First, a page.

One of the main benefits of PEHAs is their ability to deliver improved performance compared to traditional MPAs and SPAs. So let’s compare the performance of MPAs, SPAs, and PEHAs and discuss how PEHAs can help developers create faster web applications.

Performance Comparison

  • MPAs can take a long time to load because they must fetch all the data from APIs and the database before sending the HTML to the client. This results in longer server response times and a slower user experience.
  • SPAs have a speedy initial response time. Still, we can only render an app shell with a loading spinner or skeleton loading animation until the application fetches and processes all necessary data.
  • PEHAs strike a balance between MPAs and SPAs by providing a slightly slower initial response time than SPAs while making it possible to show actual content immediately instead of a loading spinner.

Building PEHAs with SvelteKit and Remix

We can leverage two popular web app frameworks, SvelteKit and Remix, to build PEHAs today. These frameworks allow streaming less critical data to the client, ensuring a faster and more responsive user experience.

SvelteKit Example:

// src/routes/+page.server.js
export function load() {
  return {
    profile: profileService.getBy({ userId }),
    streamed: {
      interactions: interactionService.listBy({ userId }),
      posts: postService.listBy({ userId }),

This example shows how we can use the load function to fetch data for a specific route. The function returns an object containing two properties: profile and streamed. The crucial aspect is that SvelteKit does not await promises in the nested properties of the streamed object on the server side. Instead, the results of these promises are streamed to the client as soon as they resolve. This approach allows the application to render the primary content (profile) immediately without waiting for the secondary content (interactions and posts). Therefore, users can start interacting with the page’s most important content immediately.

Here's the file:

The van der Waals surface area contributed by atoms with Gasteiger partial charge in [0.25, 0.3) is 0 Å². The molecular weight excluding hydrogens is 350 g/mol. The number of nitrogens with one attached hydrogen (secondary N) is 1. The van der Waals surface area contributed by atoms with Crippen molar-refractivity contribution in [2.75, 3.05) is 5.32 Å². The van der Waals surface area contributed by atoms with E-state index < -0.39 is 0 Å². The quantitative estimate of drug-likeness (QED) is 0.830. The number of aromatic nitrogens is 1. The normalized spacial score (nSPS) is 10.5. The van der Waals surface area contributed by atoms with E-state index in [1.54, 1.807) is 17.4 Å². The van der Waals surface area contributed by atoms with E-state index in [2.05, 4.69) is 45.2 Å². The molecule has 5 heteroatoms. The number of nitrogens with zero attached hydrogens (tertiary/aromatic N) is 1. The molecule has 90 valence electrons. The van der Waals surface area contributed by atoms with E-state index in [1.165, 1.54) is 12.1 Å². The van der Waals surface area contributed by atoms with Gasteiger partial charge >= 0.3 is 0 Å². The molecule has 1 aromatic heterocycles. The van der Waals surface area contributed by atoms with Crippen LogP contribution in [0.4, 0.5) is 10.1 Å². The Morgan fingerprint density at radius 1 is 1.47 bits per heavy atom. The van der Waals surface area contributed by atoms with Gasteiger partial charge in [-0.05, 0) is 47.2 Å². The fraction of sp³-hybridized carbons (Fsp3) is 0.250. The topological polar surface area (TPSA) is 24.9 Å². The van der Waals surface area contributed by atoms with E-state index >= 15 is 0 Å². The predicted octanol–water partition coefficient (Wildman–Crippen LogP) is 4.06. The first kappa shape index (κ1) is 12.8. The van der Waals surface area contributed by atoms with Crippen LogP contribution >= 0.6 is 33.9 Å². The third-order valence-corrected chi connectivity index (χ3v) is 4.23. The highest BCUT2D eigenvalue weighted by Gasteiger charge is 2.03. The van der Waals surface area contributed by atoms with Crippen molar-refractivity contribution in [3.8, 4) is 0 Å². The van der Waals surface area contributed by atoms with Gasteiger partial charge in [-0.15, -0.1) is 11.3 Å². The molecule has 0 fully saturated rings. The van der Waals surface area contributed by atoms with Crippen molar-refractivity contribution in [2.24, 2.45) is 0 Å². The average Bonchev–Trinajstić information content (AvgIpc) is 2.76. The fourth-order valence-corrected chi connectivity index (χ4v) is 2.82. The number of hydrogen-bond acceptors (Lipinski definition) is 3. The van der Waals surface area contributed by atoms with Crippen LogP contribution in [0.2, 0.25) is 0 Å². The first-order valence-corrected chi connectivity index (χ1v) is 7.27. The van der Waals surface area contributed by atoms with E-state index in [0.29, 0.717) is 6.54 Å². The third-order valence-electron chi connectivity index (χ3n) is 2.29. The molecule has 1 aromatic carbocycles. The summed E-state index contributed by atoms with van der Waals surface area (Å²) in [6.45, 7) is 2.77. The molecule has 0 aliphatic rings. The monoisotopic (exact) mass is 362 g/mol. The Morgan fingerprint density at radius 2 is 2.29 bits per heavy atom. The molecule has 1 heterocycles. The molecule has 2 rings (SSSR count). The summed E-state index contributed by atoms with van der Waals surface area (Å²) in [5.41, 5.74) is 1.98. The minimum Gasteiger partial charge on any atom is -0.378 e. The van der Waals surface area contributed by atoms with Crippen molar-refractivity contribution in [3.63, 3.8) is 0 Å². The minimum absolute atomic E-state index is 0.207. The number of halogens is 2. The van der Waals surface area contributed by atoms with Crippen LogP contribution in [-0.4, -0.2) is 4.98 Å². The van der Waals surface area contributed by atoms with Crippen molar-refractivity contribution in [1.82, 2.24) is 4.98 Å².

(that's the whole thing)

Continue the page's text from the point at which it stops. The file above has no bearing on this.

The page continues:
Remix Example:

// app/routes/index.tsx
export const loader = async () => {
  return defer({
    interactions: interactionService.listBy({ userId }),
    posts: postService.listBy({ userId }),
    profile: await profileService.getBy({ userId }),

In this Remix example, we use the loader function to fetch data for a specific route. The function returns a defer object with three properties: interactions, posts, and profile. The critical aspect here is that Remix streams promises, not awaited on the server side (interactions and posts), to the client. Using the defer function, again, we ensure that we can render the primary content (profile) immediately while streaming the secondary content (interactions and posts) to the client with the same result noted for the SvelteKit example.